HARARE, Zimbabwean President Robert Mugabe, who is also chairperson of regional grouping African Union(AU), on Saturday strongly denounced the xenophobic attacks against African immigrants in South Africa and said such violence must never happen again in any country.
“I wish to express our sense of shock and disgust as we abhor the incident that happened in Durban where some five or six Africans were burnt to death deliberately by some members of the South African Zulu community,” Mugabe said in his address to mark the country’s 35th independence anniversary.
“We understand that it was a protest against the influx into South Africa of citizens of neighboring countries. The act of treating other Africans in that horrible way can never be condoned by anyone. We say on behalf of the AU that must never happen again, never happen again in South Africa or in any other country,” Mugabe said.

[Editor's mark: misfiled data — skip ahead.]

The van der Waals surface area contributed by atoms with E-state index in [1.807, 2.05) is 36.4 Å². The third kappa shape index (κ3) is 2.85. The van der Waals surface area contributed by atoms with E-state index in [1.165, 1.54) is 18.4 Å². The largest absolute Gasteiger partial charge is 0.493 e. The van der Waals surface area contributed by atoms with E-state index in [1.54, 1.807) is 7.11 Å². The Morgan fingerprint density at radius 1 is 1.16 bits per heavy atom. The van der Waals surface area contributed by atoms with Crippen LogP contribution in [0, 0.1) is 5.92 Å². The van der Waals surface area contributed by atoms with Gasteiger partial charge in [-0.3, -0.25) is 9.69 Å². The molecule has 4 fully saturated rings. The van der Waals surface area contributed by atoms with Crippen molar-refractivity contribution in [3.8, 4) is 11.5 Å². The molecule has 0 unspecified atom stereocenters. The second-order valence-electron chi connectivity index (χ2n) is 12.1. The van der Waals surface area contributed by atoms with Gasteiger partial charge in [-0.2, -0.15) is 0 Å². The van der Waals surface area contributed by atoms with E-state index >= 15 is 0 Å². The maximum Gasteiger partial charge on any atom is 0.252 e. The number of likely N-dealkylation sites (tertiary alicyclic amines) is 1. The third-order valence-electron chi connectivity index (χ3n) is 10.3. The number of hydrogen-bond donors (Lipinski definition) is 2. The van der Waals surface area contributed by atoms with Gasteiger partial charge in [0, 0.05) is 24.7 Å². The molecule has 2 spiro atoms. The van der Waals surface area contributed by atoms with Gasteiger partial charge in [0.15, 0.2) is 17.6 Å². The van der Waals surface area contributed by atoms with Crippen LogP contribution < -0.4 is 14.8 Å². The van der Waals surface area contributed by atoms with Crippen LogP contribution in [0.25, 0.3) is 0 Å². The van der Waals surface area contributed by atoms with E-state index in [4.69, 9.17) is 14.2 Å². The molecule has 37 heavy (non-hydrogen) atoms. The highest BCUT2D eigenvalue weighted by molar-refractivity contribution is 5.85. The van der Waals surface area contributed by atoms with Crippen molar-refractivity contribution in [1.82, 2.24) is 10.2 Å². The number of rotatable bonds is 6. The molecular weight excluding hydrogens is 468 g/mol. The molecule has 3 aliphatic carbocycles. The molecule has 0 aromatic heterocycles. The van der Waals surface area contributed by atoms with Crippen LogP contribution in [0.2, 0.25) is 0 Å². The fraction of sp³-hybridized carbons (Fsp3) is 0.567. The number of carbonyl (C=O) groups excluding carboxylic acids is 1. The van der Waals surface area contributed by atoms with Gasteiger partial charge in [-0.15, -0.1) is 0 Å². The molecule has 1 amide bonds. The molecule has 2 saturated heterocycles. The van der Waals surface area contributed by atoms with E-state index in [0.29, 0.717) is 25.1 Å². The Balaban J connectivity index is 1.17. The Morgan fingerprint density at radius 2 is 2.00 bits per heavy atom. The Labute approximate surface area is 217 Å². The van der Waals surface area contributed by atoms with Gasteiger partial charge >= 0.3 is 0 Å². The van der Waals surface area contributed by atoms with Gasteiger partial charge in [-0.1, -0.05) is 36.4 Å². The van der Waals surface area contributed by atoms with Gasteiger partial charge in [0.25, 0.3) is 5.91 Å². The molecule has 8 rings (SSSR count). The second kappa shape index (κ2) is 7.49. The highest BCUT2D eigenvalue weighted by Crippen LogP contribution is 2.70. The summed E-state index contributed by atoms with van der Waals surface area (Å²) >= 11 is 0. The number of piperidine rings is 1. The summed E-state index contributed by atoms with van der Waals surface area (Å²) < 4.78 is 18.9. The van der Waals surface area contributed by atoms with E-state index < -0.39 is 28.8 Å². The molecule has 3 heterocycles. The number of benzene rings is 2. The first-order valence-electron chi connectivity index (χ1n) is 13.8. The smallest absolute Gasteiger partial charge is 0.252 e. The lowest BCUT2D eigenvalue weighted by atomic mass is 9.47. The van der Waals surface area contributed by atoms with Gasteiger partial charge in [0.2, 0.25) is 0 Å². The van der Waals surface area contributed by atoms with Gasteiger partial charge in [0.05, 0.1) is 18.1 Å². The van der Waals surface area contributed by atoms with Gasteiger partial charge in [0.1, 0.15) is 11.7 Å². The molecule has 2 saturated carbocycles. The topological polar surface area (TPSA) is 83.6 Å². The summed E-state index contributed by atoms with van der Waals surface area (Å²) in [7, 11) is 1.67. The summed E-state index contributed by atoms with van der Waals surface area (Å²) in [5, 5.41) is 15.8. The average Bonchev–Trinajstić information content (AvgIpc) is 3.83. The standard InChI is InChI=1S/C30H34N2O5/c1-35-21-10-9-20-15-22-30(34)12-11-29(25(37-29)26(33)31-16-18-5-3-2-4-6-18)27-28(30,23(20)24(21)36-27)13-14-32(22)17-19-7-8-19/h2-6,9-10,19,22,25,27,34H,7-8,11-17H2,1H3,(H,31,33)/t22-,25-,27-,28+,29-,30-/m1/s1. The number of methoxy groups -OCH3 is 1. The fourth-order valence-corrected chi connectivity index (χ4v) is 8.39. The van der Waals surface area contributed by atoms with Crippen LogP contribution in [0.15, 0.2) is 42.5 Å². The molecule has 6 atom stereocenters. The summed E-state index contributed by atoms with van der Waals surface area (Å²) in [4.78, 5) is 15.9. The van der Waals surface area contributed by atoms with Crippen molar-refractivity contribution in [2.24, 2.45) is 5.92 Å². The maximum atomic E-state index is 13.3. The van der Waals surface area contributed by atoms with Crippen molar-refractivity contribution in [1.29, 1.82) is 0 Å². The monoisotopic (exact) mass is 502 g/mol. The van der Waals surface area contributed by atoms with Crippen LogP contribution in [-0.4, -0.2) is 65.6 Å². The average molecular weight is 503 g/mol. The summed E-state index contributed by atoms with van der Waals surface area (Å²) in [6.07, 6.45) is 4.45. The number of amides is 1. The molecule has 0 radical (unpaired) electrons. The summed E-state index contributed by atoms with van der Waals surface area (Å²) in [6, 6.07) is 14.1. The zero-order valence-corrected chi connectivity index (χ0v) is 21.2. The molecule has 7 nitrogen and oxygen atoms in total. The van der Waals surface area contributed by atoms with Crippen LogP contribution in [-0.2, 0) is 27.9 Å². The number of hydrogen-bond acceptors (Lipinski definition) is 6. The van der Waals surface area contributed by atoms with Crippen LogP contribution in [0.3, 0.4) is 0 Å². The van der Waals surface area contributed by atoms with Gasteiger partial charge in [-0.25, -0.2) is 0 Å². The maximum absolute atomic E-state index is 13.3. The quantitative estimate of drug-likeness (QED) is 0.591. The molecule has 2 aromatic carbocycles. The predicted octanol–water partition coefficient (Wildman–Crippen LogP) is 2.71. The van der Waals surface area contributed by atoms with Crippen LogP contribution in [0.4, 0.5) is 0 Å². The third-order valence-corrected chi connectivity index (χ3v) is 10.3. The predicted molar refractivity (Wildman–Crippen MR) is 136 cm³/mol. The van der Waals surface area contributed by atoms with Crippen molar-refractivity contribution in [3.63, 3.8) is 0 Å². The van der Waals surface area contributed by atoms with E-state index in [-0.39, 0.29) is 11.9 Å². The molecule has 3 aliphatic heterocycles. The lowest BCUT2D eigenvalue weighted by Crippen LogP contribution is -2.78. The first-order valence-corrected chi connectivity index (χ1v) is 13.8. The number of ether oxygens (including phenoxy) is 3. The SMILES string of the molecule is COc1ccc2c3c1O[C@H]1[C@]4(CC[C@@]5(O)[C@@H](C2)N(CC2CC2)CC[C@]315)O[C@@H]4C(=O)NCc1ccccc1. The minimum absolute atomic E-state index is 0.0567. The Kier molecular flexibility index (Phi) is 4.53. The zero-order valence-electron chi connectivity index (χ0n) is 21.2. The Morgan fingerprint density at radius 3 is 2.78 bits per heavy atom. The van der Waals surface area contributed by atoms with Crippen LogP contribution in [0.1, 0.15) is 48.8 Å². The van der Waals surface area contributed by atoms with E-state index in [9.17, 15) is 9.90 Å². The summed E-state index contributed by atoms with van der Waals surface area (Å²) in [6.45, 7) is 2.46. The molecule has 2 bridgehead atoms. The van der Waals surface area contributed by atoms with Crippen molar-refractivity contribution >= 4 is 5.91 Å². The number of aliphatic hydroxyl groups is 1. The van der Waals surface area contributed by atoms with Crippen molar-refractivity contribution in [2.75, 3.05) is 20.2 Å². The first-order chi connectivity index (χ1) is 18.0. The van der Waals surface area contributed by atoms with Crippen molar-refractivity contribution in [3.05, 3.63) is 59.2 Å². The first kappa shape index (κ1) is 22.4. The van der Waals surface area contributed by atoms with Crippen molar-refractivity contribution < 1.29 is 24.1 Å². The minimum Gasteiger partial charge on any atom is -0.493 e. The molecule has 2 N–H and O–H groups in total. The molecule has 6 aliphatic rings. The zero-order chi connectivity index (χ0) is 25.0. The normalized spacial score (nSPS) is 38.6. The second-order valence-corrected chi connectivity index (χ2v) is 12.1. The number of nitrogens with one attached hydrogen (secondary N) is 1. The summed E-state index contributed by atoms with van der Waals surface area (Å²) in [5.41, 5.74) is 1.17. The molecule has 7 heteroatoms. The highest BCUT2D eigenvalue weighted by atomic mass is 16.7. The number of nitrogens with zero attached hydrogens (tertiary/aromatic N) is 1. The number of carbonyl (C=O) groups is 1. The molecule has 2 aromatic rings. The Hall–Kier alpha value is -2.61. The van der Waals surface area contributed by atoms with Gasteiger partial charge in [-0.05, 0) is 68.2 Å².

The president spoke amid a wave of xenophobic violence in the South African cities of Durban and Johannesburg which erupted last week and has claimed about six people so far, among them one Zimbabwean.
Some reports have linked the current wave of the xenophobic violence to anti-foreigner utterances made by Zulu King Goodwill Zwelithini last month. The King has denied the allegations, saying he was misquoted.
Mugabe said Africans on the African continent must be treated with dignity and that any immigrant problems among nations on the continent must be resolved amicably.
The president said on its part, Zimbabwe had put in place arrangements to repatriate its nationals in South Africa that had been affected by the xenophobic attacks.
There are about 3 million Zimbabweans living in South Africa, many of whom are educated professionals who fled their country during the decade-old economic decline since the late 1990s. State media quotes Zimbabwean ambassador to South Africa Isaac Moyo as saying that at least 1,000 Zimbabweans affected by the attacks will arrive back home Sunday.